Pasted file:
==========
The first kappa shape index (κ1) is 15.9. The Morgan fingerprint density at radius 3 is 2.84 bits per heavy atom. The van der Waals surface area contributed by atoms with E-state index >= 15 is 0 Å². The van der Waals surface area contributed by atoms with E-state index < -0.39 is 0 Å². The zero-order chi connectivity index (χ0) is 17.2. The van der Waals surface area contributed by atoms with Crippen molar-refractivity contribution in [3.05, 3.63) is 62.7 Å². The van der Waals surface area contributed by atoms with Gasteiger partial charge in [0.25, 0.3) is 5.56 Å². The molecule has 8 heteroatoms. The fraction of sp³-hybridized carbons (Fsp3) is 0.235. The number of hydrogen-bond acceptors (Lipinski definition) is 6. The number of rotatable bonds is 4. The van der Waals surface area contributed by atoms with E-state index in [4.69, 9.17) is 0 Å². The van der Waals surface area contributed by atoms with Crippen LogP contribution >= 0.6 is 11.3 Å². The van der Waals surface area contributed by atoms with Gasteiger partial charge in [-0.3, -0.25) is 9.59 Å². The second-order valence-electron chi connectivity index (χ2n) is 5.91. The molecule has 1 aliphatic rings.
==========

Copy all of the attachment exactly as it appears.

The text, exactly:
The first kappa shape index (κ1) is 15.9. The Morgan fingerprint density at radius 3 is 2.84 bits per heavy atom. The van der Waals surface area contributed by atoms with E-state index >= 15 is 0 Å². The van der Waals surface area contributed by atoms with E-state index < -0.39 is 0 Å². The zero-order chi connectivity index (χ0) is 17.2. The van der Waals surface area contributed by atoms with Crippen molar-refractivity contribution in [3.05, 3.63) is 62.7 Å². The van der Waals surface area contributed by atoms with Gasteiger partial charge in [0.25, 0.3) is 5.56 Å². The molecule has 8 heteroatoms. The fraction of sp³-hybridized carbons (Fsp3) is 0.235. The number of hydrogen-bond acceptors (Lipinski definition) is 6. The number of rotatable bonds is 4. The van der Waals surface area contributed by atoms with E-state index in [4.69, 9.17) is 0 Å². The van der Waals surface area contributed by atoms with Crippen LogP contribution >= 0.6 is 11.3 Å². The van der Waals surface area contributed by atoms with Gasteiger partial charge in [-0.3, -0.25) is 9.59 Å². The second-order valence-electron chi connectivity index (χ2n) is 5.91. The molecule has 1 aliphatic rings.